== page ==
Like snowflakes, no two are alike, but yet, each one is in common with the other. Structured yet fluid. Each is fragile but contemporarily strong. You remove one square or one element, and they simply fall apart. They are immensely influenced by their surroundings and the light that falls on them. In one moment, they can be soothing and meditative and the next deconstructed, energetic and modern.
“You have to live with one of my paintings and share your emotions with it…and it will breathe its own life into yours.”
“I start out each work with no preconceived notion as to what ultimately will be revealed on the canvas. Yes…I do think about color, and yes, I do think about composition. But once the process begins, change is in the studio air. Each painting takes on its own personality, and the collectors of my completed works respond with their own interpretations. I used to like to title my work with numbers and letters. But that seemed entirely too impersonal. The work once completed now begs for a title, at least in my mind’s eye, and it’s terribly fun to name a painting. It’s part of the creative process. Ask any artist.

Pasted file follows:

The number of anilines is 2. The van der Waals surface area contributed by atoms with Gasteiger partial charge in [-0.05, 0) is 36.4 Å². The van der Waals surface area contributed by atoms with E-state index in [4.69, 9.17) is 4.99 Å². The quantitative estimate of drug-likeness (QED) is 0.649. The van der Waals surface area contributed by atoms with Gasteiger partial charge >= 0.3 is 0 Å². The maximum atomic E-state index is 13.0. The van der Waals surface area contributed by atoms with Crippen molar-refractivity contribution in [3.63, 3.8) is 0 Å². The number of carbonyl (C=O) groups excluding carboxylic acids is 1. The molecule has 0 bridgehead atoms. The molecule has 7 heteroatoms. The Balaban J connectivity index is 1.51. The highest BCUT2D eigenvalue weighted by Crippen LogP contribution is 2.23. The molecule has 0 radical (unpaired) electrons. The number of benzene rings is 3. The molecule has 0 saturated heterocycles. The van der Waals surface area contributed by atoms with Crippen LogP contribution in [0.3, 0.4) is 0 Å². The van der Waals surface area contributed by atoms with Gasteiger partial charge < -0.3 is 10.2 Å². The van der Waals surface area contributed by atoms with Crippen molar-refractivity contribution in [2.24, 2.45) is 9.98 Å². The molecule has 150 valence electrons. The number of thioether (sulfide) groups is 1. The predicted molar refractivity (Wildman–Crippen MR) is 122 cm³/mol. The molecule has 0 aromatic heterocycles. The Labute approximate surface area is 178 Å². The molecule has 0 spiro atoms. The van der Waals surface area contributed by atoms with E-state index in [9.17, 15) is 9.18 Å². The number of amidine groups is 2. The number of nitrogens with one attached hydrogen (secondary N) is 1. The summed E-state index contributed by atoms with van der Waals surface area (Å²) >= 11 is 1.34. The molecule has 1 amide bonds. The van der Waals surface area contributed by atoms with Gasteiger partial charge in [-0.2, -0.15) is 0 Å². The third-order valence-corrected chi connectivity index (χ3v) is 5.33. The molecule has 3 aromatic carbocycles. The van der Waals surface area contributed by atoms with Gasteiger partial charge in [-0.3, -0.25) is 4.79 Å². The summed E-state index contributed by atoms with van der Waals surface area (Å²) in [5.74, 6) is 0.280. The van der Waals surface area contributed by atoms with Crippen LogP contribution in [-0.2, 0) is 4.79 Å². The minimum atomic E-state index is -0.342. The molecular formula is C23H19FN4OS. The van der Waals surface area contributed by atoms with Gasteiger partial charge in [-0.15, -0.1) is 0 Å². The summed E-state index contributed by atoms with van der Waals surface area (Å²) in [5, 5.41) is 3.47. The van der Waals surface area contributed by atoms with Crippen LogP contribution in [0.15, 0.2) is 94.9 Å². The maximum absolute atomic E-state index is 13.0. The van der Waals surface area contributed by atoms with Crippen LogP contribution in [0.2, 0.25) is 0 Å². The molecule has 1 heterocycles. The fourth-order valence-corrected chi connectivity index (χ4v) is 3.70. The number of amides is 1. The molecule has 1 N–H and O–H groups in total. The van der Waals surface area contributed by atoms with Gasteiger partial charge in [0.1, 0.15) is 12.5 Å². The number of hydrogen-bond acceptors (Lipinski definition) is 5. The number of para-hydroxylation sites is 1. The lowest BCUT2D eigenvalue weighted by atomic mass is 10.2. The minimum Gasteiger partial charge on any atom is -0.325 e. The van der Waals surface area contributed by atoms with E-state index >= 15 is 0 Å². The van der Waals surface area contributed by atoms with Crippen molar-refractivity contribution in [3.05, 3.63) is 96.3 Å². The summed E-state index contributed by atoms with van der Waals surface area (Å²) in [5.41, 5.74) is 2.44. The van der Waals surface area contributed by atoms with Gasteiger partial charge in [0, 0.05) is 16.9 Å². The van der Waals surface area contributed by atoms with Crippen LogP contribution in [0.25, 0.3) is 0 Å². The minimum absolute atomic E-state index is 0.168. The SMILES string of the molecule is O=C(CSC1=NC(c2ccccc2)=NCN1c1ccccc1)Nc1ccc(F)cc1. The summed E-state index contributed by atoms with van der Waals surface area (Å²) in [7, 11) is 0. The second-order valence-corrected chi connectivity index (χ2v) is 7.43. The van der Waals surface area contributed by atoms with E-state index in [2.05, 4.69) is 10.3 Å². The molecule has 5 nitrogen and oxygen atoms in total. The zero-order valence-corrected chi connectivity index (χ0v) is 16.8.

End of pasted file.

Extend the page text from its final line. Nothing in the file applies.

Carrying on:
“I was once asked if my work has meaning beyond the conscious mind. All I can say is the very nature of non-interpretive art invites interpretation. The depth in which one explores is subject to one’s historical reference point. We are all products of our life experiences and our willingness to immerse and participate.”
When it comes to my art, there still is a long road ahead that I don’t take lightly. Will it evolve? I suspect so as long as I can continue the exploration of what line, color, shape, and composition can yield from meditative thoughts. Don’t let anyone deceive you when it comes to explaining art. It’s all one big experiment, and its destination has no end.
“For an artist when one lifetime is never enough.”
Rod Jones artist-writer